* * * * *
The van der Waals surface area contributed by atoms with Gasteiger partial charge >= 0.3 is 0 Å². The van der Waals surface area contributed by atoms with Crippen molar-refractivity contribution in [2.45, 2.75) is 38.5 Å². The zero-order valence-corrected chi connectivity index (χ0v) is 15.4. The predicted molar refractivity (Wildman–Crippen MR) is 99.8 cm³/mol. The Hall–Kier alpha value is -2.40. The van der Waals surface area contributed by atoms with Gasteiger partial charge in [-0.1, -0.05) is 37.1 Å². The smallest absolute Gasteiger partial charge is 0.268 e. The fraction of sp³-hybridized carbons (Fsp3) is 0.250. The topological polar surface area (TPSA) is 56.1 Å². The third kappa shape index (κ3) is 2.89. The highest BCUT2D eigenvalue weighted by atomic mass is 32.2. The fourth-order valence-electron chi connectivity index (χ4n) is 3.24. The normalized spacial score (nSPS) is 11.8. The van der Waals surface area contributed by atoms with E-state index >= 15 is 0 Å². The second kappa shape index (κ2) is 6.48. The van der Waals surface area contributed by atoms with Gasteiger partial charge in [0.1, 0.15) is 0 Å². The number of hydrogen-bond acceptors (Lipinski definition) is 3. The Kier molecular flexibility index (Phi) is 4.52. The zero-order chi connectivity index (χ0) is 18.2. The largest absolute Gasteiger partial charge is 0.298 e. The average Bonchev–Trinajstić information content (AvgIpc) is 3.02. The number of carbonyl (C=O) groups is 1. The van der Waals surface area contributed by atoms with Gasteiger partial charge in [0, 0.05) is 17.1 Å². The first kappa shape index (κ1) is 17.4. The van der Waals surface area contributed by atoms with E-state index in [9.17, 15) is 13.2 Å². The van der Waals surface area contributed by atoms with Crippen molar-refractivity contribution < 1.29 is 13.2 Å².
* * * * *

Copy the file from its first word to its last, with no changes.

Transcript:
The van der Waals surface area contributed by atoms with Gasteiger partial charge >= 0.3 is 0 Å². The van der Waals surface area contributed by atoms with Crippen molar-refractivity contribution in [2.45, 2.75) is 38.5 Å². The zero-order valence-corrected chi connectivity index (χ0v) is 15.4. The predicted molar refractivity (Wildman–Crippen MR) is 99.8 cm³/mol. The Hall–Kier alpha value is -2.40. The van der Waals surface area contributed by atoms with Gasteiger partial charge in [-0.1, -0.05) is 37.1 Å². The smallest absolute Gasteiger partial charge is 0.268 e. The fraction of sp³-hybridized carbons (Fsp3) is 0.250. The topological polar surface area (TPSA) is 56.1 Å². The third kappa shape index (κ3) is 2.89. The highest BCUT2D eigenvalue weighted by atomic mass is 32.2. The fourth-order valence-electron chi connectivity index (χ4n) is 3.24. The normalized spacial score (nSPS) is 11.8. The van der Waals surface area contributed by atoms with E-state index >= 15 is 0 Å². The second kappa shape index (κ2) is 6.48. The van der Waals surface area contributed by atoms with Gasteiger partial charge in [0.1, 0.15) is 0 Å². The number of hydrogen-bond acceptors (Lipinski definition) is 3. The Kier molecular flexibility index (Phi) is 4.52. The zero-order chi connectivity index (χ0) is 18.2. The largest absolute Gasteiger partial charge is 0.298 e. The average Bonchev–Trinajstić information content (AvgIpc) is 3.02. The number of carbonyl (C=O) groups is 1. The van der Waals surface area contributed by atoms with Gasteiger partial charge in [0, 0.05) is 17.1 Å². The first kappa shape index (κ1) is 17.4. The van der Waals surface area contributed by atoms with E-state index in [9.17, 15) is 13.2 Å². The van der Waals surface area contributed by atoms with Crippen molar-refractivity contribution < 1.29 is 13.2 Å².